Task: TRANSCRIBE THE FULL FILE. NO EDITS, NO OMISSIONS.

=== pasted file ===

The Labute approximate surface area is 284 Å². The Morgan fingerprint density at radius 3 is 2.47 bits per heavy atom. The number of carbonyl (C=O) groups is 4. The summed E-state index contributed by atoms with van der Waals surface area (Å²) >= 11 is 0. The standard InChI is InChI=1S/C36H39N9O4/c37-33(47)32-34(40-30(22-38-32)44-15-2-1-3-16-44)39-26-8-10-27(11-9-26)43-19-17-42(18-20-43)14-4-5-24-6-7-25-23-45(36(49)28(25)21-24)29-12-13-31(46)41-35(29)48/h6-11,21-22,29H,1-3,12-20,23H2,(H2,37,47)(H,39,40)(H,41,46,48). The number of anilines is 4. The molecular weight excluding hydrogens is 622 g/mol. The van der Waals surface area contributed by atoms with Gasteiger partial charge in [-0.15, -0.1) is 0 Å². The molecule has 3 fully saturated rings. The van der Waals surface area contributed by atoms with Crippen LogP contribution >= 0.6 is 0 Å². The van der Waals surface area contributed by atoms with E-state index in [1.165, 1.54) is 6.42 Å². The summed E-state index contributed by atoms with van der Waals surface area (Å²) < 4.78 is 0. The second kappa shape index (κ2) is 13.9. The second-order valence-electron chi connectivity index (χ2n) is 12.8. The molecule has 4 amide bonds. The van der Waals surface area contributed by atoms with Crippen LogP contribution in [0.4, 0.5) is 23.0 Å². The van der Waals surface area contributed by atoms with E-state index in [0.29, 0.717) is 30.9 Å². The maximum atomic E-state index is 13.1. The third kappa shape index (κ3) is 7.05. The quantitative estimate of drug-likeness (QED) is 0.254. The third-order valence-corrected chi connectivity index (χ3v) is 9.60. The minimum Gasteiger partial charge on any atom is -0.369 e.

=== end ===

The Labute approximate surface area is 284 Å². The Morgan fingerprint density at radius 3 is 2.47 bits per heavy atom. The number of carbonyl (C=O) groups is 4. The summed E-state index contributed by atoms with van der Waals surface area (Å²) >= 11 is 0. The standard InChI is InChI=1S/C36H39N9O4/c37-33(47)32-34(40-30(22-38-32)44-15-2-1-3-16-44)39-26-8-10-27(11-9-26)43-19-17-42(18-20-43)14-4-5-24-6-7-25-23-45(36(49)28(25)21-24)29-12-13-31(46)41-35(29)48/h6-11,21-22,29H,1-3,12-20,23H2,(H2,37,47)(H,39,40)(H,41,46,48). The number of anilines is 4. The molecular weight excluding hydrogens is 622 g/mol. The van der Waals surface area contributed by atoms with Gasteiger partial charge in [-0.15, -0.1) is 0 Å². The molecule has 3 fully saturated rings. The van der Waals surface area contributed by atoms with Crippen LogP contribution >= 0.6 is 0 Å². The van der Waals surface area contributed by atoms with E-state index in [1.165, 1.54) is 6.42 Å². The summed E-state index contributed by atoms with van der Waals surface area (Å²) < 4.78 is 0. The second kappa shape index (κ2) is 13.9. The second-order valence-electron chi connectivity index (χ2n) is 12.8. The molecule has 4 amide bonds. The van der Waals surface area contributed by atoms with Crippen LogP contribution in [0.4, 0.5) is 23.0 Å². The van der Waals surface area contributed by atoms with E-state index in [0.29, 0.717) is 30.9 Å². The maximum atomic E-state index is 13.1. The third kappa shape index (κ3) is 7.05. The quantitative estimate of drug-likeness (QED) is 0.254. The third-order valence-corrected chi connectivity index (χ3v) is 9.60. The minimum Gasteiger partial charge on any atom is -0.369 e.